Underwhelming Labor Market Print Hits AUD

Underwhelming Labor Market Print Hits AUD

 Published: January 24th, 2024

The Aussie’s position as the worst-performing G10 major was re-confirmed this week after release of under-consensus labour market figures.

AUD softened after the Australian Bureau of Statistics (ABS) said the country lost more than 65,000 jobs in December 2023, chilling a market that was looking for around 17,000 jobs to be created.

Gains for the Sterling to Australian Dollar rate reached a new multi-month high of 1.93 shortly after the economic print was released. The AUD/USD rate fell to 0.6524, before bouncing back to its previous level.

An analyst note from Commonwealth Bank of Australia said AUD/USD had fallen briefly to 0.6520 just ahead of publication of the Australian labour force survey. The ABS release counted the number of people in full-time employment down by more than 106,000. Economists at Westpac noted in a separate analysis that the drop represented the biggest one-month fall on record, not counting the ructions that occurred under COVID-19.

Australia’s labour participation rate sunk to 66.7 per cent in December, which was notably less than the 67.2 per cent economists were looking for. The overall unemployment remained stable at 3.9 per cent.

The ABS figures can be partly explained by seasonal shifts, a pattern that has featured before in Australian labour market data. Westpac says that reality should mitigate any significant downside risks for AUD.

'Both the robust employment figures seen in October and November, and the fall registered in December, are consistent with seasonal patterns in employment growth we've seen in previous years,’ said the ABS.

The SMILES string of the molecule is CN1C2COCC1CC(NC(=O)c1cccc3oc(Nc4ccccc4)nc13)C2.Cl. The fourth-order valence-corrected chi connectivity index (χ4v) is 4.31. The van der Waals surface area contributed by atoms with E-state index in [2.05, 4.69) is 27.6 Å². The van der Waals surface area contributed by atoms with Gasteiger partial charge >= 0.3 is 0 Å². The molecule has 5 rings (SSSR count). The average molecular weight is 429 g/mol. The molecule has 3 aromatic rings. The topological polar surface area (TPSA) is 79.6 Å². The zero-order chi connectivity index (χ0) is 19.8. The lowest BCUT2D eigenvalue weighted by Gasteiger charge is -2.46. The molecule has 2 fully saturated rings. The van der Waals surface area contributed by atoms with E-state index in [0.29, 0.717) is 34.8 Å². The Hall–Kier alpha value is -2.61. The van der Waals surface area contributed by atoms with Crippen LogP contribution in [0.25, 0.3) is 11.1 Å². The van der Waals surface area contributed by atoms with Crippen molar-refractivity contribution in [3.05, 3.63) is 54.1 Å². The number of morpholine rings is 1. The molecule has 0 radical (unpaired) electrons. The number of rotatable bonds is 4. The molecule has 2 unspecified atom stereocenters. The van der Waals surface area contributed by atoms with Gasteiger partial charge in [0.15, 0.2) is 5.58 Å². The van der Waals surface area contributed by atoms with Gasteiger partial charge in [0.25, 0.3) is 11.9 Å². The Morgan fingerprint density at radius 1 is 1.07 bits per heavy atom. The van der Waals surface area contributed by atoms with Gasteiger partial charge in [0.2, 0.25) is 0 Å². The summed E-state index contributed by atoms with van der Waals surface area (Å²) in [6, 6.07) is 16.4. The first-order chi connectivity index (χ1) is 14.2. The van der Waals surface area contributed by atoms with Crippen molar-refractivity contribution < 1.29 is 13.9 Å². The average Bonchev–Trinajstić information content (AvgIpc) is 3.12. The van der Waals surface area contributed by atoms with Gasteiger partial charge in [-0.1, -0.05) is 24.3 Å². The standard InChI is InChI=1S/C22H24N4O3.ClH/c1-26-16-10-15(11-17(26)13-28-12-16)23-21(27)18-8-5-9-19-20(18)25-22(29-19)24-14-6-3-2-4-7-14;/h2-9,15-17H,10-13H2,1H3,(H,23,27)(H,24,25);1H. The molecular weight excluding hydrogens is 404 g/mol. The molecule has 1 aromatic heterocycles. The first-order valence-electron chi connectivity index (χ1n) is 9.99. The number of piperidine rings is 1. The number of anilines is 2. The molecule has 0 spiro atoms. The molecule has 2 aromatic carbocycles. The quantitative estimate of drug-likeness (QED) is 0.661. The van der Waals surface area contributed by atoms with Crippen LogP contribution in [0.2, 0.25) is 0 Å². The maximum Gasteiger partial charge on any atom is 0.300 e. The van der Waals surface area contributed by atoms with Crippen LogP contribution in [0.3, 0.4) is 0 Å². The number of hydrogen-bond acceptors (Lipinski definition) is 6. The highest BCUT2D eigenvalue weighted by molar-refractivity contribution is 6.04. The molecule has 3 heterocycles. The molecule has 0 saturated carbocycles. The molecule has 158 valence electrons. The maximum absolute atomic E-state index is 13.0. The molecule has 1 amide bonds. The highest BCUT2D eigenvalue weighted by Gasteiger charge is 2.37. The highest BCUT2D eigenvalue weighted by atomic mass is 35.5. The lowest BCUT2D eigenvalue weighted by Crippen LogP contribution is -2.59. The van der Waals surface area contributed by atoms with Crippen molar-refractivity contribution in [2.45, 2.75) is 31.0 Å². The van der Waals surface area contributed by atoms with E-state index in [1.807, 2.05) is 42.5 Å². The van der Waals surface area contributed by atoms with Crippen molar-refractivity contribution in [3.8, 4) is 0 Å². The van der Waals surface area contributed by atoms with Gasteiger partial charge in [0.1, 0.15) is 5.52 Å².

'What it reflects is the hiring of extra staff by businesses in October and November, rather than waiting until December,’ Commonwealth Bank of Australia.

When rate hike anticipation cools

The Australian Dollar (AUD) was weaker against G10 peers at mid-year 2023, as expectations for a RBA rate hike retreated following publication of minutes from the central bank’s June policy meeting

The RBA raised the cash rate a further 25 basis points in late June 2023 and brought a previously announced break from hiking to a close. Minutes from the bank’s policy committee meeting, however, revealed that it was a more nuanced decision than previously expected.

‘AUD/USD fell close to 0.8 per cent to 0.6810 because of dropping commodity prices and a set of dovish signals from the Reserve Bank of Australia’s early June meeting,’ said an analyst note from Commonwealth Bank of Australia’s forex strategy unit. ‘The GBPAUD exchange rate got a similar lift, rising to 1.8793 after the minutes were released.’

Another analysis from ANZ said investors were not interpreting the RBA's June board meeting minutes as especially hawkish.

‘The argument for lifting the cash rate another 25 basis points centered on the heightened risk that inflation might take longer than had been expected to settle down to target’.

The RBA’s board noted that ‘inflation is already expected to stay north of target for a number of years, meaning Australia will need somewhat longer to return to target than some other countries.’